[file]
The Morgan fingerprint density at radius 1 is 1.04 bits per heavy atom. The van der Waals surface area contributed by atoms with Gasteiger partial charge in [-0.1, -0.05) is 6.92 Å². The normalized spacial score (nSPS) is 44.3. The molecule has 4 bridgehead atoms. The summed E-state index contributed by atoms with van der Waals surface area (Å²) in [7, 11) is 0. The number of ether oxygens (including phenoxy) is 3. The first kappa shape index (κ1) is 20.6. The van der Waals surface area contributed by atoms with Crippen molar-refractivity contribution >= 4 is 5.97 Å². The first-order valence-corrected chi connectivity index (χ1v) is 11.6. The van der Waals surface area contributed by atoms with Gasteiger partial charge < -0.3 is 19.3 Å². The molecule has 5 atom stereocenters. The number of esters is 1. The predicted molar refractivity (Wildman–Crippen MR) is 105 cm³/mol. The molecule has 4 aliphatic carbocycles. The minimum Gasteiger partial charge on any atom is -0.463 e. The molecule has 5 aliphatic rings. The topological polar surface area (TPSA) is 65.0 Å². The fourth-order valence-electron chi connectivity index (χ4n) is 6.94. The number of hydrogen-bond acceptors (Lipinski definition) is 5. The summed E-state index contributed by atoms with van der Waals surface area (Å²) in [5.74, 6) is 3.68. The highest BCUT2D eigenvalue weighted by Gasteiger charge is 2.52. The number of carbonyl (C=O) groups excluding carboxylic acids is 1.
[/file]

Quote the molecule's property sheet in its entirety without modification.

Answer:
The Morgan fingerprint density at radius 1 is 1.04 bits per heavy atom. The van der Waals surface area contributed by atoms with Gasteiger partial charge in [-0.1, -0.05) is 6.92 Å². The normalized spacial score (nSPS) is 44.3. The molecule has 4 bridgehead atoms. The summed E-state index contributed by atoms with van der Waals surface area (Å²) in [7, 11) is 0. The number of ether oxygens (including phenoxy) is 3. The first kappa shape index (κ1) is 20.6. The van der Waals surface area contributed by atoms with Crippen molar-refractivity contribution >= 4 is 5.97 Å². The first-order valence-corrected chi connectivity index (χ1v) is 11.6. The van der Waals surface area contributed by atoms with Gasteiger partial charge < -0.3 is 19.3 Å². The molecule has 5 atom stereocenters. The number of esters is 1. The predicted molar refractivity (Wildman–Crippen MR) is 105 cm³/mol. The molecule has 4 aliphatic carbocycles. The minimum Gasteiger partial charge on any atom is -0.463 e. The molecule has 5 aliphatic rings. The topological polar surface area (TPSA) is 65.0 Å². The fourth-order valence-electron chi connectivity index (χ4n) is 6.94. The number of hydrogen-bond acceptors (Lipinski definition) is 5. The summed E-state index contributed by atoms with van der Waals surface area (Å²) in [5.74, 6) is 3.68. The highest BCUT2D eigenvalue weighted by Gasteiger charge is 2.52. The number of carbonyl (C=O) groups excluding carboxylic acids is 1.